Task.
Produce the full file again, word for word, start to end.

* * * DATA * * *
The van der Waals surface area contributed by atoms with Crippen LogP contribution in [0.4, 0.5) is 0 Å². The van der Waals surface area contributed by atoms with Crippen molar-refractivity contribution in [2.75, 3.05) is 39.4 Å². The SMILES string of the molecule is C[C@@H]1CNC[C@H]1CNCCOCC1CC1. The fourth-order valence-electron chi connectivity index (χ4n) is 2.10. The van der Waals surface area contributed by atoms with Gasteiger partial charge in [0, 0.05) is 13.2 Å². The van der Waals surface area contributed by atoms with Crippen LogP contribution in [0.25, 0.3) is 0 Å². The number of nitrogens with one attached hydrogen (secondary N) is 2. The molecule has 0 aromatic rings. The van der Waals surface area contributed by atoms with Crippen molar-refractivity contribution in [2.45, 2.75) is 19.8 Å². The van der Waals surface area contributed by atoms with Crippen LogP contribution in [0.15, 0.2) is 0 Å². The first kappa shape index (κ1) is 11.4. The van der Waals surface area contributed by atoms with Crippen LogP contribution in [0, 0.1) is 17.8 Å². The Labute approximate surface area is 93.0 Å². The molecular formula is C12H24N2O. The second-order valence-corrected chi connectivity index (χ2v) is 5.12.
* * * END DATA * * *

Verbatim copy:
The van der Waals surface area contributed by atoms with Crippen LogP contribution in [0.4, 0.5) is 0 Å². The van der Waals surface area contributed by atoms with Crippen molar-refractivity contribution in [2.75, 3.05) is 39.4 Å². The SMILES string of the molecule is C[C@@H]1CNC[C@H]1CNCCOCC1CC1. The fourth-order valence-electron chi connectivity index (χ4n) is 2.10. The van der Waals surface area contributed by atoms with Gasteiger partial charge in [0, 0.05) is 13.2 Å². The van der Waals surface area contributed by atoms with Crippen LogP contribution in [0.25, 0.3) is 0 Å². The number of nitrogens with one attached hydrogen (secondary N) is 2. The molecule has 0 aromatic rings. The van der Waals surface area contributed by atoms with Crippen molar-refractivity contribution in [2.45, 2.75) is 19.8 Å². The van der Waals surface area contributed by atoms with Crippen LogP contribution in [0.15, 0.2) is 0 Å². The first kappa shape index (κ1) is 11.4. The van der Waals surface area contributed by atoms with Crippen LogP contribution in [0, 0.1) is 17.8 Å². The Labute approximate surface area is 93.0 Å². The molecular formula is C12H24N2O. The second-order valence-corrected chi connectivity index (χ2v) is 5.12.